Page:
The PEL levels prior to 1983 were determined on the basis of empirical worker health observations, Asbestos Removal Techniques while the levels set from 1983 forward employed some form of quantitative risk assessment. ATSDR has used the current OSHA PEL of 0.1 f/cc as a reference point for evaluating asbestos inhalation exposure for past workers. 

ATSDR does not, however, support using the PEL for evaluating exposure for community members, Asbestos Removal Techniques because the PEL is based on an unacceptable health risk level for this population. 

In response to the World Trade Center disaster in 2001 and Asbestos Removal Techniques an immediate concern about asbestos levels in buildings in the area, the Department of Health and Human Services, EPA, and the Department of Labor formed the Environmental Assessment Working Group. 

This Asbestos Removal Techniques work group was made up of ATSDR, EPA, CDC’s National Center for Environmental Health, the National Institute of Occupational Safety and Health (NIOSH), the New York City Department of Health and Mental Hygiene, the New York State Department of Health, and OSHA. The work group set a short-term reoccupation level of 0.01 f/cc (ATSDR 2003). 

In 2002, a multiagency task force headed by EPA was formed specifically to evaluate indoor environments for the presence of contaminants that might pose long-term health risks to residents in Lower Manhattan. The task force, Asbestos Removal Techniques which included staff from ATSDR, developed a health-based benchmark of 0.0009 f/cc for indoor air. 

This benchmark was developed to be protective under long-term exposure scenarios, and is predicated on risk-based criteria that include conservative exposure assumptions and Asbestos Removal Techniques the current EPA cancer slope factor. The 0.0009 f/cc benchmark for indoor air was formulated on the basis of chrysotile fibers and is therefore most appropriately applied to airborne chrysotile fibers (EPA 2003). 

NIOSH set a recommended exposure limit of 0.1 f/cc for asbestos fibers longer than 5 µm. This Asbestos Removal Techniques limit is a TWA for up to a 10-hour workday in a 40-hour work week (NIOSH 2002). The American Conference of Government Industrial Hygienists has also adopted a TWA of 0.1 f/cc as its threshold limit value (ACGIH 2000).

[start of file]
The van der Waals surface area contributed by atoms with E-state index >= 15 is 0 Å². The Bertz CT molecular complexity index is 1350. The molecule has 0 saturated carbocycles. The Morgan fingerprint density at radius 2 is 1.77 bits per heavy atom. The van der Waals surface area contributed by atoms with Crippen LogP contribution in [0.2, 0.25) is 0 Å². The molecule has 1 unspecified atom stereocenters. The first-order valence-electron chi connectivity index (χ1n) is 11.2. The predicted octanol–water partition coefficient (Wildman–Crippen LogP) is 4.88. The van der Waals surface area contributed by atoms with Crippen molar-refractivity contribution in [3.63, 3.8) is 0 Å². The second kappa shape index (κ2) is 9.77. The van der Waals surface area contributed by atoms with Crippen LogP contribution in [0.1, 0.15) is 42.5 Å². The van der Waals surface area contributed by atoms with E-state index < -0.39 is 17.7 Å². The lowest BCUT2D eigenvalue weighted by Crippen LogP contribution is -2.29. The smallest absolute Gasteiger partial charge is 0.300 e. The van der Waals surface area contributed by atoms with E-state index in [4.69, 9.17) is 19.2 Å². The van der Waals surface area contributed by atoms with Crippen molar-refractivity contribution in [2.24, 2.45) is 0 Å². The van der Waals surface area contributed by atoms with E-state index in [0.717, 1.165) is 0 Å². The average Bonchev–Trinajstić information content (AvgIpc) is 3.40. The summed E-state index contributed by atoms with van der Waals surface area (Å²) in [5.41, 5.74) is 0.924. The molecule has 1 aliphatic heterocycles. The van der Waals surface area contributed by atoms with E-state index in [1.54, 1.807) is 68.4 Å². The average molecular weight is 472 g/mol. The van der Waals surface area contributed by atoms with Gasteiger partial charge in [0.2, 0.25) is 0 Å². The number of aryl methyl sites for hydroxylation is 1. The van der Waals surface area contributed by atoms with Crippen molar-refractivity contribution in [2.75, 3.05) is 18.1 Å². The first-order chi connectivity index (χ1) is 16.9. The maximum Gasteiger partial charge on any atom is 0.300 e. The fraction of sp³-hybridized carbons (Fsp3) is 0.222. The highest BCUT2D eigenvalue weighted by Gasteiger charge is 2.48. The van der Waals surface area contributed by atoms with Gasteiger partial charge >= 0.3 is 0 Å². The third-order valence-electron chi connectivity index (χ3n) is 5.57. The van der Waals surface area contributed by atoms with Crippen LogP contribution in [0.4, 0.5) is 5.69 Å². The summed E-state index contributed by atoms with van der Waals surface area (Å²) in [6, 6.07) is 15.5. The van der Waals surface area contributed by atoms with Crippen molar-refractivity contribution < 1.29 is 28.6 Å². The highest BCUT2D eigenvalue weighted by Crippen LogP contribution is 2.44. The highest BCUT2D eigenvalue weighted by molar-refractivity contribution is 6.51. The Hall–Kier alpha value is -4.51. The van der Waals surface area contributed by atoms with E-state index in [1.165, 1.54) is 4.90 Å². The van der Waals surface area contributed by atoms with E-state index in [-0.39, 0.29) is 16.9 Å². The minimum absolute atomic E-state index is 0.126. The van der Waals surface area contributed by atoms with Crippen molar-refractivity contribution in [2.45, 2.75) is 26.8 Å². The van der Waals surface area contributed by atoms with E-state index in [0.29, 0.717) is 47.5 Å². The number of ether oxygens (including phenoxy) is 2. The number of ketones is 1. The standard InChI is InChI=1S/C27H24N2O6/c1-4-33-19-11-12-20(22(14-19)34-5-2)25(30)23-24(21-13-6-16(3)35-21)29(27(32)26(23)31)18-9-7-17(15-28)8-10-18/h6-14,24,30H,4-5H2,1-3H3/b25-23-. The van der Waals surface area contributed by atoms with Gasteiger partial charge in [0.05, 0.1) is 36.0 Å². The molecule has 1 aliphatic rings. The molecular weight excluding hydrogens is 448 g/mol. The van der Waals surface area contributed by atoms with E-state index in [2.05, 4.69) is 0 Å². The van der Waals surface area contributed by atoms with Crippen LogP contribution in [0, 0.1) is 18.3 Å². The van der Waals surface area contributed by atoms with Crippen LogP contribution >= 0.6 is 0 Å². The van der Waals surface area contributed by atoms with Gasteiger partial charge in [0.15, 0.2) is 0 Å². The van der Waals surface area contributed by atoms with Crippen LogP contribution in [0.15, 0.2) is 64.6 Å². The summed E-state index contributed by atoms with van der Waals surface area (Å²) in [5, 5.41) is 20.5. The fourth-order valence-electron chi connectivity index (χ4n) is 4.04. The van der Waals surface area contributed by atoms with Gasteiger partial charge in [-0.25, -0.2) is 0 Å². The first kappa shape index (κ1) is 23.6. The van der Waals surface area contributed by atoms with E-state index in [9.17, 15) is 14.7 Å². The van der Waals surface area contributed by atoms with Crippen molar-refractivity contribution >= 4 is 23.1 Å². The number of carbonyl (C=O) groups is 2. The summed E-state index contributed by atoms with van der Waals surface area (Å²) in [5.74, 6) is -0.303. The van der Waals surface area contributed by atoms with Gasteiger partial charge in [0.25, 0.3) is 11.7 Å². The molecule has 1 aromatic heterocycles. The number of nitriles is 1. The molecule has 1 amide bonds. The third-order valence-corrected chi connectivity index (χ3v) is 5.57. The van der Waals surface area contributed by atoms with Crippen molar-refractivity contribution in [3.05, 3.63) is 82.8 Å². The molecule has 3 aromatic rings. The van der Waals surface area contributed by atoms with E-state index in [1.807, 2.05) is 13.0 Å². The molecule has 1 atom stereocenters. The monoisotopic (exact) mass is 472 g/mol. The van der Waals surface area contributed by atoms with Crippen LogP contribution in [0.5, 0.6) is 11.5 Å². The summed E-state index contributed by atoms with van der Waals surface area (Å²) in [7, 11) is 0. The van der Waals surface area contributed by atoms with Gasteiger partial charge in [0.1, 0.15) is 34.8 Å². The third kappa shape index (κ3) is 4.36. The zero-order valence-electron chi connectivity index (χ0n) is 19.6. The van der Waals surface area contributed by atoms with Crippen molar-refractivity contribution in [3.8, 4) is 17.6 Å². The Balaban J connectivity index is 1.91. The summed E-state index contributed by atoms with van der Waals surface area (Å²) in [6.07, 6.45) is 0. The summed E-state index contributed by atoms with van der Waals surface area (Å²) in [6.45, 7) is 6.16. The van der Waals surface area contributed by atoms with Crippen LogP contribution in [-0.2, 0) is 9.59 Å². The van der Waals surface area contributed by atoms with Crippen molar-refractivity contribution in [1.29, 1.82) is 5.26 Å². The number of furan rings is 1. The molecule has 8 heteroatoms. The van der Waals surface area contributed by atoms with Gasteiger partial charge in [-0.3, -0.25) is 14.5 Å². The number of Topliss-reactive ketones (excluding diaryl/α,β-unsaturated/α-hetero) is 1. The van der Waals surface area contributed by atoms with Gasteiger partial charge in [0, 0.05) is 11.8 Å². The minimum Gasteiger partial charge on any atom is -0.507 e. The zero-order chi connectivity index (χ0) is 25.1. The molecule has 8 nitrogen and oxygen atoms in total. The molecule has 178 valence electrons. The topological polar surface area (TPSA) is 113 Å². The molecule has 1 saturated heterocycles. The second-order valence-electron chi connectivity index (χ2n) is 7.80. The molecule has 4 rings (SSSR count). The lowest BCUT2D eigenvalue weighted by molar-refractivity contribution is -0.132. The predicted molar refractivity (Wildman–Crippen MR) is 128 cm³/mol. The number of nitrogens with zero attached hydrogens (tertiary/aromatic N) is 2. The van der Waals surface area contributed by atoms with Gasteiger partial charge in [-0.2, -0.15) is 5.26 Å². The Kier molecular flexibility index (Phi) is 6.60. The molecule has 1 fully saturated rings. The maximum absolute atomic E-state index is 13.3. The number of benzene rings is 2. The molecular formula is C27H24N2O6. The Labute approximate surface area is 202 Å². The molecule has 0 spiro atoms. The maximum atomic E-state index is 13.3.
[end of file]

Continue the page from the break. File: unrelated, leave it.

EPA has set a maximum contaminant level (MCL) for asbestos fibers in water of 7,000,000 fibers longer than 10 µm per liter, based on an increased risk of developing benign intestinal polyps (EPA 2002c). Many states use the same value as a human health water quality standard for surface water and Asbestos Removal Techniques groundwater. Asbestos is a known human carcinogen. 

Historically, EPA has calculated an inhalation unit risk for cancer (cancer slope factor) of 0.23 per f/cc of asbestos (EPA 2002a). This value estimates additive risk of lung cancer and mesothelioma using a relative risk model for lung cancer and Asbestos Removal Techniques an absolute risk model for mesothelioma. This quantitative risk model has significant limitations. 

First, Asbestos Removal Techniques the unit risks were based on measurements with phase contrast microscopy and therefore cannot be applied directly to measurements made with other analytical techniques. Second, the unit risk should not be used if the air concentration exceeds 0.04 f/cc—the slope factor above this concentration might differ from that stated (EPA 2002a). 

Perhaps the most significant limitation is that the model does not consider mineralogy, fiber-size distribution, or other physical aspects of asbestos toxicity. Given the limitations of the method currently used and the knowledge gained since it was implemented in 1986, Asbestos Removal Techniques EPA is in the process of updating its asbestos quantitative risk methodology.